Researchers hope to develop rapid pathogen testing for poultry

Researchers at Michigan State University are working on a rapid testing cell phone method to detect bacteria on poultry that causes human illnesses such as infections from Salmonella and Campylobacter.

Led by Evangelyn Alocilja, a professor in the MSU Department of Biosystems and Agricultural Engineering, the research team’s work is being funded by a grant from the USDA’s National Institute of Food and Agriculture’s Food Research Initiative. The grant is for $769,000.

Alocilja said if the researchers can troubleshoot problems before the products leave farms and processors, that would go a long way to improving food safety.

The researcher said previous studies have shown poultry products are one of the most common sources of human infection because of bacterial contamination from farm production practices and processing equipment.

According to the USDA Economic Research Service, the U.S. economic burden of Salmonella and Campylobacter from all sources exceeded $6 billion in 2018.

Currently it takes days to weeks for culture testing to identify bacteria on poultry, according to Alocilja, and some modern rapid tests are extremely expensive and require training. The goal, she said is to create rapid tests that are inexpensive and accessible, and easy enough to use that people from many different industries can implement them.

Alocilja, whose work is also supported by MSU AgBioResearch, is a world-renowned expert in rapid biosensing diagnostics for infectious and antimicrobial-resistant diseases, having developed such tests for tuberculosis, dengue and COVID-19.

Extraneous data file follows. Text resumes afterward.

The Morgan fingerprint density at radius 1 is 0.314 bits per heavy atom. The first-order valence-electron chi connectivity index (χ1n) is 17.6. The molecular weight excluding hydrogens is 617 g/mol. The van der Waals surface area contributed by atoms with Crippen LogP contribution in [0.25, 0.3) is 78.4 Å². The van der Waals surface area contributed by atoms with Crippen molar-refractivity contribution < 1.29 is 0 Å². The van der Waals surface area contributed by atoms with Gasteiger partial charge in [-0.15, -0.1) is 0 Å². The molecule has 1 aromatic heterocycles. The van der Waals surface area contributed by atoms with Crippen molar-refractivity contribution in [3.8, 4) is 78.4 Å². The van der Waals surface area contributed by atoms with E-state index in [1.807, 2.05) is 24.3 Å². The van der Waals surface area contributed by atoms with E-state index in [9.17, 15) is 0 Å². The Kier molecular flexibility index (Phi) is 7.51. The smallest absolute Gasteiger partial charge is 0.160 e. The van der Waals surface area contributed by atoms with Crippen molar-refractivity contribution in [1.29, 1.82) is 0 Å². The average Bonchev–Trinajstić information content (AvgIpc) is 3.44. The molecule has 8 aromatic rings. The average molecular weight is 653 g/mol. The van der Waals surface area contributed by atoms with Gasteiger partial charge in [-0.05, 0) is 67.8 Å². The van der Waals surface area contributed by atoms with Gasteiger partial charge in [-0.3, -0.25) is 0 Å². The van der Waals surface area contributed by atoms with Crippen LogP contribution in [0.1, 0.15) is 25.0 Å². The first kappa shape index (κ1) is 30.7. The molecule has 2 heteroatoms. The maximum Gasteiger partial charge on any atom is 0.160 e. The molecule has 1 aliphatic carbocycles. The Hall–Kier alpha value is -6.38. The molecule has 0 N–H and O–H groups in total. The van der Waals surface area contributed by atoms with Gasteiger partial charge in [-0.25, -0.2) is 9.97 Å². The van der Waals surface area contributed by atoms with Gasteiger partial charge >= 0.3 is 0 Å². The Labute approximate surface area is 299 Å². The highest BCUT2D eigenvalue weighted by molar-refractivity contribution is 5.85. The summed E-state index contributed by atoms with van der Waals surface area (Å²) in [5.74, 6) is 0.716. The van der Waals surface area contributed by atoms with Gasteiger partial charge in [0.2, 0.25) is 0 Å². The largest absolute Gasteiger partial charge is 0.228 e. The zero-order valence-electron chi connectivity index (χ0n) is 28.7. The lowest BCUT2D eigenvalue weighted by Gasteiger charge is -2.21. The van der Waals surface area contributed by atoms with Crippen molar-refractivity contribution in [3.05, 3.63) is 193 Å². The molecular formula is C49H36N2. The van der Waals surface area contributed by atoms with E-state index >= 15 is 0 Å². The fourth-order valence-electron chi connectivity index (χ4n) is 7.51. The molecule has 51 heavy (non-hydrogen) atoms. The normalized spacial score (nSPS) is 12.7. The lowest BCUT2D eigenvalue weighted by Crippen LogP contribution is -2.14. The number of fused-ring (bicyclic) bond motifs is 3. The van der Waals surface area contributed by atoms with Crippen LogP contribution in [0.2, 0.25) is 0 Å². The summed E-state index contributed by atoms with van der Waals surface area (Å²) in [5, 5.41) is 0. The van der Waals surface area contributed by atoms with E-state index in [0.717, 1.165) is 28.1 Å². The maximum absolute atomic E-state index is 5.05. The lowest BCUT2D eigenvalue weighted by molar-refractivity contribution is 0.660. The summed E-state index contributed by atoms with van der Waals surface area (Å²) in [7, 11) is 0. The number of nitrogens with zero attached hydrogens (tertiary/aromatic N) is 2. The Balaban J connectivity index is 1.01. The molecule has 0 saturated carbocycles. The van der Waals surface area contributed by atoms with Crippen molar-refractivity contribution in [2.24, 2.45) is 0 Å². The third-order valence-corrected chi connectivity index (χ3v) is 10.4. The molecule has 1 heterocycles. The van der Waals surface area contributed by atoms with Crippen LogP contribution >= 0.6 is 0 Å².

The project is a partnership between MSU and Tuskegee University. Tuskegee’s contributions will be led by Woubit Abebe, a collaborator on previous projects with Alocilja. She is a professor and director of Tuskegee’s Center for Food Animal Health and Food Safety.

Other MSU team members include Jeannine Schweihofer, a senior meat quality educator with MSU Extension; Tina Conklin, a food processing specialist with the MSU Product Center; Erica Rogers, an environmental extension educator with MSU Extension; and Zac Williams, a poultry outreach specialist with the Department of Animal Science.

For this project, the team’s objectives are to optimize Alocilja’s existing biosensor technologies for Salmonella and Campylobacter, develop a cell phone-based application that captures and analyses data from the test and validate the process at several poultry farms and processing facilities.

Preliminary results showed the biosensor was able to detect genomic DNA of foodborne pathogens in roughly an hour.

“We want to ensure that food is safe while also helping processors get their products into the hands of consumers quickly,” Alocilja said. 

Alocilja plans to use her role as founder of the Global Alliance for Rapid Diagnostics to reach colleagues around the world with information from the research project.

The project is a partnership between MSU and Tuskegee University. Tuskegee’s contributions will be led by Woubit Abebe, a collaborator on previous projects with Alocilja. She is a professor and director of Tuskegee’s Center for Food Animal Health and Food Safety. Alocilja said her engineering expertise combined with Abebe’s background in veterinary medicine makes for a unique partnership aimed at human health and food safety.

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